Edited by Julie Abbou and Fabienne H. Baider
[Pragmatics & Beyond New Series 264] 2016
► pp. 129–164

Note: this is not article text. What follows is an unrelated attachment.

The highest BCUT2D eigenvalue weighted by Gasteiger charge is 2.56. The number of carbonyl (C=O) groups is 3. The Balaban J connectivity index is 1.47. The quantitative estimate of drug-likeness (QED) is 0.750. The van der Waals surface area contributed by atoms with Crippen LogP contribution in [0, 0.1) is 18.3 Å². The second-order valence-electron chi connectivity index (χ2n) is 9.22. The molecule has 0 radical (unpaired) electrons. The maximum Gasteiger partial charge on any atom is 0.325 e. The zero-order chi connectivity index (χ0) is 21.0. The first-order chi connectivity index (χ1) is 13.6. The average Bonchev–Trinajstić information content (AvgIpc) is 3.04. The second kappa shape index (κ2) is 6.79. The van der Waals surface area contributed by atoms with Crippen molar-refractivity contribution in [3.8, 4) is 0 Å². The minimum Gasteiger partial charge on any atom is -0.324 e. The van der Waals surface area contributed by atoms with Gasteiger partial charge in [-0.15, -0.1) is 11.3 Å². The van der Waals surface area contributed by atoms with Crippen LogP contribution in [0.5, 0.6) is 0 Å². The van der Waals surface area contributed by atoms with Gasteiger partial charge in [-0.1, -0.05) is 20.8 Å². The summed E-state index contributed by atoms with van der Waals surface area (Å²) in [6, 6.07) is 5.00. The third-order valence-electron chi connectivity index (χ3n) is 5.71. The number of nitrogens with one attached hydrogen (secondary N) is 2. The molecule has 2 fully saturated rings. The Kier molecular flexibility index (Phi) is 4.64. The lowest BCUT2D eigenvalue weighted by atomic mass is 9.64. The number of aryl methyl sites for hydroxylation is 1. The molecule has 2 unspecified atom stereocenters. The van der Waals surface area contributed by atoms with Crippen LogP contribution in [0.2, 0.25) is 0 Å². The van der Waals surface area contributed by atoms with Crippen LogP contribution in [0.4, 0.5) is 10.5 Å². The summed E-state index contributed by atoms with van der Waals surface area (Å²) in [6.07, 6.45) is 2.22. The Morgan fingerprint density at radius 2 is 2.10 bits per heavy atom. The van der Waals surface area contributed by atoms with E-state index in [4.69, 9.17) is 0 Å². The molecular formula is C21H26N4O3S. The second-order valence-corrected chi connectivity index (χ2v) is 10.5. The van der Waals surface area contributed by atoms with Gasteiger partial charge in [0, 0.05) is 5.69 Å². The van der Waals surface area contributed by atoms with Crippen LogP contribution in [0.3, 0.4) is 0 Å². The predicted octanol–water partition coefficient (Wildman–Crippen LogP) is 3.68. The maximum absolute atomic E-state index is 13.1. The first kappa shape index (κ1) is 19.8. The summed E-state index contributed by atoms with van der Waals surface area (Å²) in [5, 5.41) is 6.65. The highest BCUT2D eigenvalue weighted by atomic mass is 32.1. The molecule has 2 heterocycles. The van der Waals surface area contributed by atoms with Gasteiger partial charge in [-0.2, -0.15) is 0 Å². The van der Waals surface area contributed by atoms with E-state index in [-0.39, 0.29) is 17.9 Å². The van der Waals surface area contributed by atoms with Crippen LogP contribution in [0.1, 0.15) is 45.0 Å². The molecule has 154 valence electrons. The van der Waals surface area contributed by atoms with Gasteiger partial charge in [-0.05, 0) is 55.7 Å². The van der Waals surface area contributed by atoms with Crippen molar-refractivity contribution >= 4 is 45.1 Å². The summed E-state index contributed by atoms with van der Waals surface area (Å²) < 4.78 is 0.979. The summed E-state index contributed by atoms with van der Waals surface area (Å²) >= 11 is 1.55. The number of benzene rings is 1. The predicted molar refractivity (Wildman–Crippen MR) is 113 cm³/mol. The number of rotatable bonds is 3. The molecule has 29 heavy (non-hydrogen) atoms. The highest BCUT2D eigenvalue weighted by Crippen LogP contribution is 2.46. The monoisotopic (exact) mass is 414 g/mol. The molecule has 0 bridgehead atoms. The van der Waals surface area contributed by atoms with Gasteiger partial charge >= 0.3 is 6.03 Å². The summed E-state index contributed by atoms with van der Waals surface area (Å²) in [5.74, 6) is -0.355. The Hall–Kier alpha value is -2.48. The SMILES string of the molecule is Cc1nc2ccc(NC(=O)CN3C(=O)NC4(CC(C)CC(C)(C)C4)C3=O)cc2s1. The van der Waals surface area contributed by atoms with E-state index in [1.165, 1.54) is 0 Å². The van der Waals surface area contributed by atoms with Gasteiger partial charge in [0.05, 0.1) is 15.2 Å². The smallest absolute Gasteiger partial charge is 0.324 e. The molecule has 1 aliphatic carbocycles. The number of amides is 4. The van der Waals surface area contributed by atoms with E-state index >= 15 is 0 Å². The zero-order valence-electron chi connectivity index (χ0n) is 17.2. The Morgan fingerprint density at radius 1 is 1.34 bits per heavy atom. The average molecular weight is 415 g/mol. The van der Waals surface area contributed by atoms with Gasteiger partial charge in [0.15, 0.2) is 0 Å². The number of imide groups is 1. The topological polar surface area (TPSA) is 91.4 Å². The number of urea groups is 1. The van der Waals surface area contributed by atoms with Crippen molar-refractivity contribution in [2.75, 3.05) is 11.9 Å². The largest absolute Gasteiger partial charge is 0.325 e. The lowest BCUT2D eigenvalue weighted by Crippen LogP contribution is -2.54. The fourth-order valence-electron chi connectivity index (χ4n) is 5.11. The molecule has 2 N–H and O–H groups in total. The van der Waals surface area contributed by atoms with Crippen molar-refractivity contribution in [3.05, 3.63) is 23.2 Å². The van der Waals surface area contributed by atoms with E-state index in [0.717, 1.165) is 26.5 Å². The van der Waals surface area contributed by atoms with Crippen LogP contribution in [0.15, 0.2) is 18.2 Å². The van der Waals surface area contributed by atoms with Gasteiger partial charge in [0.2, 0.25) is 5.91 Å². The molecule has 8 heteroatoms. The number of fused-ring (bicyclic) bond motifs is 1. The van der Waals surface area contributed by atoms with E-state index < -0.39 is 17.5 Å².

The use of the masculine as unmarked (Quirk 1968; Swan 1984; Pauwels 2003) in a covert gender language such as English (Baugh and Cable 1978; Quirk, Greenbaum, Leech and Svartvik 1985), has been singled out as the most prominent feature favouring discriminatory language (Sunderland 2006; Mills 1995). On the other hand, Bantu languages are said to be “genderless” (Prewitt-Freilino, Caswell and Laakso 2012, 269), what leads to the common view that they are sexism-free. This chapter aims to show that Bantu languages are also gender-biased, despite the lack of grammatical gender; and a case in point is Cilubà (L31), a Bantu Language spoken in the D. R. Congo. Accordingly, the chapter sets out to: (1) indicate and explore different areas of gender bias in this language; (2) reveal some gender ideologies constructed through different linguistic forms; (3) trigger language awareness, with a view to implementing gender-neutral linguistic habits.